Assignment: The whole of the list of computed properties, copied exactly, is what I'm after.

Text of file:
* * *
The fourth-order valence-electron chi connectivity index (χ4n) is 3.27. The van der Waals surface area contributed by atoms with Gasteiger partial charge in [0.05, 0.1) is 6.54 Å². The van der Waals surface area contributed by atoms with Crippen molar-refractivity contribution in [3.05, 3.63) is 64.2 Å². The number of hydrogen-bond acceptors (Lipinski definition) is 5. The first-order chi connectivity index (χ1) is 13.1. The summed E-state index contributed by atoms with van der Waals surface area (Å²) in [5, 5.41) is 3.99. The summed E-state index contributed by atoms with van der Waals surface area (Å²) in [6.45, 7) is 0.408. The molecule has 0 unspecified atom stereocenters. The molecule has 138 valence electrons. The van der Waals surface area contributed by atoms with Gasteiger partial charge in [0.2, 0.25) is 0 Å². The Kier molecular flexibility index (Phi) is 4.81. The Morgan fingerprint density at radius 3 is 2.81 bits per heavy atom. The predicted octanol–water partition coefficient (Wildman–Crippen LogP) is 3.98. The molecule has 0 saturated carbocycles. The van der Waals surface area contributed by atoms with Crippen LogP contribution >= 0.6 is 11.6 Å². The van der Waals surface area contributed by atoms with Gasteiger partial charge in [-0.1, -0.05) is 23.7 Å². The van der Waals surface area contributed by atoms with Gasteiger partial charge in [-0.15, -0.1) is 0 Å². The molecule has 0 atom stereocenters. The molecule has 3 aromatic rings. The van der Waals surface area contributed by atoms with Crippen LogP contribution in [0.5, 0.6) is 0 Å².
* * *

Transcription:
The fourth-order valence-electron chi connectivity index (χ4n) is 3.27. The van der Waals surface area contributed by atoms with Gasteiger partial charge in [0.05, 0.1) is 6.54 Å². The van der Waals surface area contributed by atoms with Crippen molar-refractivity contribution in [3.05, 3.63) is 64.2 Å². The number of hydrogen-bond acceptors (Lipinski definition) is 5. The first-order chi connectivity index (χ1) is 13.1. The summed E-state index contributed by atoms with van der Waals surface area (Å²) in [5, 5.41) is 3.99. The summed E-state index contributed by atoms with van der Waals surface area (Å²) in [6.45, 7) is 0.408. The molecule has 0 unspecified atom stereocenters. The molecule has 138 valence electrons. The van der Waals surface area contributed by atoms with Gasteiger partial charge in [0.2, 0.25) is 0 Å². The Kier molecular flexibility index (Phi) is 4.81. The Morgan fingerprint density at radius 3 is 2.81 bits per heavy atom. The predicted octanol–water partition coefficient (Wildman–Crippen LogP) is 3.98. The molecule has 0 saturated carbocycles. The van der Waals surface area contributed by atoms with Crippen LogP contribution >= 0.6 is 11.6 Å². The van der Waals surface area contributed by atoms with Gasteiger partial charge in [-0.1, -0.05) is 23.7 Å². The van der Waals surface area contributed by atoms with Gasteiger partial charge in [-0.15, -0.1) is 0 Å². The molecule has 0 atom stereocenters. The molecule has 3 aromatic rings. The van der Waals surface area contributed by atoms with Crippen LogP contribution in [0.5, 0.6) is 0 Å².